What is culture?
Culture shapes how we view the world, but our ideas of what culture is are influenced by our political, social, and historical contexts.
“Culture” is not a neutral term. It emerged in profoundly unequal world, in which Euro-American imperialists attempted to divide the peoples of the world into “civilized” and “barbaric” categories. A related definition of culture, which emerged during the Cold War, depicted cultures as distinct and oppositional. These ideologies can be problematic, but they echo in many of our notions of how others behave or view the world.
However, in a global society, the “distinct and oppositional” theory is complicated by interaction, adaptation, and multi-directional influences. In her 2013 book Opening the Conversation: Studying Intercultural Communication, scholar Kathryn Sorrells argues that we need a more dynamic way of understanding culture to reflect the complexities of a globalized world. Sorrells offers three definitions of culture:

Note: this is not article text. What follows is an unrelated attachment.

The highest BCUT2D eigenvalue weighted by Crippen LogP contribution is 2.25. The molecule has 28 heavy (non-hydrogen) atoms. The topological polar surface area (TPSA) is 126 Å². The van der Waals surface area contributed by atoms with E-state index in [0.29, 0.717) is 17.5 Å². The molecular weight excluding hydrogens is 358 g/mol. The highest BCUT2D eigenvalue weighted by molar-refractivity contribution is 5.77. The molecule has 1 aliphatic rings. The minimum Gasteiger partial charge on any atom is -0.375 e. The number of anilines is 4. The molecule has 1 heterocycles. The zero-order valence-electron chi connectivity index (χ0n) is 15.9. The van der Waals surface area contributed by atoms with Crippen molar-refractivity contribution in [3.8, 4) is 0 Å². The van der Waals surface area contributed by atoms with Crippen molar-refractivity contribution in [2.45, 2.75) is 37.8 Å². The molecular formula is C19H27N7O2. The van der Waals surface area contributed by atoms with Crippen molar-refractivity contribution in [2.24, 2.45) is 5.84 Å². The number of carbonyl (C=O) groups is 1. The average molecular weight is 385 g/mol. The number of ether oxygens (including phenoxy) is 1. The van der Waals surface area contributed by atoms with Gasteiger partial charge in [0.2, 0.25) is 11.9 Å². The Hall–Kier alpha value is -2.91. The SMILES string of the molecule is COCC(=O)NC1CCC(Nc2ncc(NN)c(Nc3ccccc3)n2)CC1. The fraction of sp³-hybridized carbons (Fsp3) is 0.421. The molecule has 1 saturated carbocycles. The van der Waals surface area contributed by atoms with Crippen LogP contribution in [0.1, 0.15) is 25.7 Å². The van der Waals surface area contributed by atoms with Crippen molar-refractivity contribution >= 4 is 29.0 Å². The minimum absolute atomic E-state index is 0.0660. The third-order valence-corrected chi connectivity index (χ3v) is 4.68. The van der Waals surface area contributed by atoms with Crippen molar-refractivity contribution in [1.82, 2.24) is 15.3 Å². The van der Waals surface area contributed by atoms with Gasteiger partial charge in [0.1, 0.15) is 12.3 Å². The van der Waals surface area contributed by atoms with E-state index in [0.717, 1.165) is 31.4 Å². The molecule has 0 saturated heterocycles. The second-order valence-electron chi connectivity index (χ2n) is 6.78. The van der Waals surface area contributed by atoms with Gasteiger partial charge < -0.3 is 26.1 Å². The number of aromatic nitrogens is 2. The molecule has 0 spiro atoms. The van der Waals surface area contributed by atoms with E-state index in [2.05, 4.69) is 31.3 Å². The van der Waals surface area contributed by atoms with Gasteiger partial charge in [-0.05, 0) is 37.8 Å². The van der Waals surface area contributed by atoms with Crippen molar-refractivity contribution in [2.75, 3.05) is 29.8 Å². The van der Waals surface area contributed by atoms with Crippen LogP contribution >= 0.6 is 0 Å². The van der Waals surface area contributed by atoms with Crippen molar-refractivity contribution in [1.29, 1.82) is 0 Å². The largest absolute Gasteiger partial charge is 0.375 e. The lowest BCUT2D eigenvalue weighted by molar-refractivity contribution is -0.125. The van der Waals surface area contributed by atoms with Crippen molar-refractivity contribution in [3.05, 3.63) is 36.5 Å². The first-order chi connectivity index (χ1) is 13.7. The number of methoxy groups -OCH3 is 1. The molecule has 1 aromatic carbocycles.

- Shared Meaning: In this anthropological definition, culture is a system of shared meanings, assumptions, knowledge passed down through generations that allow us to make sense of the world and communicate with one another.
- Contested Meaning: Culture works as a form of power, as the norms and values of dominant groups are normalized and institutionalized. At the same time, other groups can confront, resist, or negotiate those meanings.
- Global Resource: In the context of globalization, culture is something that emerges as we compare difference across group identities. It is also something that can be exploited for economic growth – think of movies, music, or tourism.